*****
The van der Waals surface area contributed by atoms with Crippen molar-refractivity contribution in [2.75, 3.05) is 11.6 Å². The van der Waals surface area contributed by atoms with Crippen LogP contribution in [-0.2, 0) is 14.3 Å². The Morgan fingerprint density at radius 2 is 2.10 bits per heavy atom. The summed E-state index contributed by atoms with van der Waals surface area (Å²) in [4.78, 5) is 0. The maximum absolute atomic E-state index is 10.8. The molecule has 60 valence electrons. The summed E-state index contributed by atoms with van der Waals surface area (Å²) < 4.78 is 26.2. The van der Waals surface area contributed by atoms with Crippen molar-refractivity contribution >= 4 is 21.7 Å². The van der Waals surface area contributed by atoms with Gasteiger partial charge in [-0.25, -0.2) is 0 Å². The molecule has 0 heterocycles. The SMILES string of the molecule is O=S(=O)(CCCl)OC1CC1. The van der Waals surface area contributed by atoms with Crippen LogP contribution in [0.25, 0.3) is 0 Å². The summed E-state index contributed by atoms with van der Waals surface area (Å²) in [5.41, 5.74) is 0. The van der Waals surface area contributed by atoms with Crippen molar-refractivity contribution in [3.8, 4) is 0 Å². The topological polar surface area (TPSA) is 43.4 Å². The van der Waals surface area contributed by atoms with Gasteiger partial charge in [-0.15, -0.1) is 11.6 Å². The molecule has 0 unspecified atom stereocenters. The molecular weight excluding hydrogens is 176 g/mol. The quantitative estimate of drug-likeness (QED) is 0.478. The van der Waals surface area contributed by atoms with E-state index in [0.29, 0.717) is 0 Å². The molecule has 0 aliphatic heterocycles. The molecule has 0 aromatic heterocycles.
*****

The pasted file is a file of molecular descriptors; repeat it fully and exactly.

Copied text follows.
The van der Waals surface area contributed by atoms with Crippen molar-refractivity contribution in [2.75, 3.05) is 11.6 Å². The van der Waals surface area contributed by atoms with Crippen LogP contribution in [-0.2, 0) is 14.3 Å². The Morgan fingerprint density at radius 2 is 2.10 bits per heavy atom. The summed E-state index contributed by atoms with van der Waals surface area (Å²) in [4.78, 5) is 0. The maximum absolute atomic E-state index is 10.8. The molecule has 60 valence electrons. The summed E-state index contributed by atoms with van der Waals surface area (Å²) < 4.78 is 26.2. The van der Waals surface area contributed by atoms with Crippen molar-refractivity contribution >= 4 is 21.7 Å². The van der Waals surface area contributed by atoms with Gasteiger partial charge in [-0.25, -0.2) is 0 Å². The molecule has 0 heterocycles. The SMILES string of the molecule is O=S(=O)(CCCl)OC1CC1. The van der Waals surface area contributed by atoms with Crippen LogP contribution in [0.25, 0.3) is 0 Å². The summed E-state index contributed by atoms with van der Waals surface area (Å²) in [5.41, 5.74) is 0. The van der Waals surface area contributed by atoms with Crippen molar-refractivity contribution in [3.8, 4) is 0 Å². The topological polar surface area (TPSA) is 43.4 Å². The van der Waals surface area contributed by atoms with Gasteiger partial charge in [-0.15, -0.1) is 11.6 Å². The molecule has 0 unspecified atom stereocenters. The molecular weight excluding hydrogens is 176 g/mol. The quantitative estimate of drug-likeness (QED) is 0.478. The van der Waals surface area contributed by atoms with E-state index in [0.29, 0.717) is 0 Å². The molecule has 0 aliphatic heterocycles. The molecule has 0 aromatic heterocycles.